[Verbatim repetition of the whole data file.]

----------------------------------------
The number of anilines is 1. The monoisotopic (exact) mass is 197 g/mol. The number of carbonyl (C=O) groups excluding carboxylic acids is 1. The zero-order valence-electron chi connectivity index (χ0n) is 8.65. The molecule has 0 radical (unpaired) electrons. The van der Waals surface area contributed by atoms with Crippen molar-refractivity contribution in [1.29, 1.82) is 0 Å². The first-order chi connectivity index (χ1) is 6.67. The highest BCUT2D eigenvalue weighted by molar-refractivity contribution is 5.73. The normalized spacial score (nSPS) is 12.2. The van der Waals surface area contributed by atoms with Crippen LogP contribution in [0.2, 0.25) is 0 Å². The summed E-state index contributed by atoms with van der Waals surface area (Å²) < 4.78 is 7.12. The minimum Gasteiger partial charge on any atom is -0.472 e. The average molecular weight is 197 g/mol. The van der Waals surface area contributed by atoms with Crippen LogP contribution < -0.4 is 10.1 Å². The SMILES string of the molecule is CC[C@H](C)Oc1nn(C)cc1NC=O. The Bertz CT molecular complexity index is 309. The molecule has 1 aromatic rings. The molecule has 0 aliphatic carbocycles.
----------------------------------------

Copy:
The number of anilines is 1. The monoisotopic (exact) mass is 197 g/mol. The number of carbonyl (C=O) groups excluding carboxylic acids is 1. The zero-order valence-electron chi connectivity index (χ0n) is 8.65. The molecule has 0 radical (unpaired) electrons. The van der Waals surface area contributed by atoms with Crippen molar-refractivity contribution in [1.29, 1.82) is 0 Å². The first-order chi connectivity index (χ1) is 6.67. The highest BCUT2D eigenvalue weighted by molar-refractivity contribution is 5.73. The normalized spacial score (nSPS) is 12.2. The van der Waals surface area contributed by atoms with Crippen LogP contribution in [0.2, 0.25) is 0 Å². The summed E-state index contributed by atoms with van der Waals surface area (Å²) < 4.78 is 7.12. The minimum Gasteiger partial charge on any atom is -0.472 e. The average molecular weight is 197 g/mol. The van der Waals surface area contributed by atoms with Crippen LogP contribution < -0.4 is 10.1 Å². The SMILES string of the molecule is CC[C@H](C)Oc1nn(C)cc1NC=O. The Bertz CT molecular complexity index is 309. The molecule has 1 aromatic rings. The molecule has 0 aliphatic carbocycles.